September 26, 2020 – NATIONAL PANCAKE DAY – NATIONAL JOHNNY APPLESEED DAY – NATIONAL SITUATIONAL AWARENESS DAY – NATIONAL COMPLIANCE OFFICER DAY – NATIONAL SHAMU THE WHALE DAY – NATIONAL SINGLES DAY – NATIONAL DUMPLING DAY – NATIONAL GHOST HUNTING DAY – SEAT CHECK SATURDAY – NATIONAL HUNTING AND FISHING DAY – NATIONAL FAMILY HEALTH & FITNESS DAY USA – SAVE YOUR PHOTOS DAY – NATIONAL PUBLIC LANDS DAY
NATIONAL PANCAKE DAY
National Pancake Day on September 26th sets up a tall stack of syrupy goodness to celebrate! Set the table. Mix up the batter. Heat up the griddle. Because the butter is ready to melt and the flapjacks are delicious!
Also known as Johnnycakes, griddle cakes or hotcakes, this batter-made breakfast item dates back more than 30,000 years. In fact, it may be the oldest breakfast food in history.
It became a traditional part of Fat Tuesday (Shrove Tuesday) celebrations when revelers would feast before fasting. They still do! The thin cakes can be rolled and filled with fruit and other fillings. Usually, though, they’re stacked and drizzled with flavored syrup.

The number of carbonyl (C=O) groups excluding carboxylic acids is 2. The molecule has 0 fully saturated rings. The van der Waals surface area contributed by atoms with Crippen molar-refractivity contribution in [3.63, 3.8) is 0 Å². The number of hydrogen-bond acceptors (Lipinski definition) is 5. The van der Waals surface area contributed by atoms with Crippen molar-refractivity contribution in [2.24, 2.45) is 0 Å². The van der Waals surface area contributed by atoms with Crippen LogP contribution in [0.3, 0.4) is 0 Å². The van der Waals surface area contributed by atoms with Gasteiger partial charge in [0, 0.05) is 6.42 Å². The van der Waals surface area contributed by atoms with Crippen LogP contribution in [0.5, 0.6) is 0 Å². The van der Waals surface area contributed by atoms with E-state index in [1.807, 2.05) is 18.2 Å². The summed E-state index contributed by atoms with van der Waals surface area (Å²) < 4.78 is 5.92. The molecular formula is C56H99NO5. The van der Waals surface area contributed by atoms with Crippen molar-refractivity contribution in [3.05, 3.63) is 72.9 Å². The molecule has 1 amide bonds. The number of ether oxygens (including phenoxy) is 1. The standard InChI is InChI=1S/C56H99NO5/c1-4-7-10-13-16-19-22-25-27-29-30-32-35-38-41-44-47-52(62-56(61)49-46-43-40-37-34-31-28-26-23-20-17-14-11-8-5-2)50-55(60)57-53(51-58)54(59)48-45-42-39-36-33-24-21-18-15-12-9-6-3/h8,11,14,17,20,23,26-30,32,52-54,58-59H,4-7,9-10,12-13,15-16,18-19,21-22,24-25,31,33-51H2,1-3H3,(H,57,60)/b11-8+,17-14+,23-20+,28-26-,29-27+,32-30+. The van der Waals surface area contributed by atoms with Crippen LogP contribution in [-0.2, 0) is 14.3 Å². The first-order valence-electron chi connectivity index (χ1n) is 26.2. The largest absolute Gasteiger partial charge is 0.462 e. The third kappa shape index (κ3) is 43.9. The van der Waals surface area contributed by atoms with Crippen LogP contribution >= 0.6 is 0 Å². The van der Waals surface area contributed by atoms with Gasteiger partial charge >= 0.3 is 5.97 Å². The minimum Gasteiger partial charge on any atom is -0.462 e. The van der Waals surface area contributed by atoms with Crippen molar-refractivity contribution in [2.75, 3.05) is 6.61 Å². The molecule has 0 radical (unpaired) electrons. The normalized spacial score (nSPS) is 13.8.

Add fruit, nuts or whipped topping, too. While served mostly as a breakfast item, pancakes along with bacon, ham, hashbrowns and other morning offerings also make a delicious supper. Breakfast for dinner is a nice change of pace in many homes.
HOW TO OBSERVE #NationalPancakeDay
There are so many ways to enjoy pancakes! Whether you go out to your favorite breakfast joint or make them at home, be sure to add your favorite syrups and toppings. We even have a few recipes for you to try. Do you make pancake art? Then we want to see your stack! Post photos and recipes while you celebrate.
Use #NationalPancakeDay to post on social media.
NATIONAL PANCAKE DAY HISTORY
This food holiday’s humble beginnings date back to 2005. Originally the observance started as Lumberjack Day. Marianne Ways and Collen AF Venable sought an excuse to eat pancakes and waffles with friends. Since it was one week after “Talk Like a Pirate Day” and that theme had been worn out, eating lots of pancakes like a lumberjack seemed a better holiday than ever.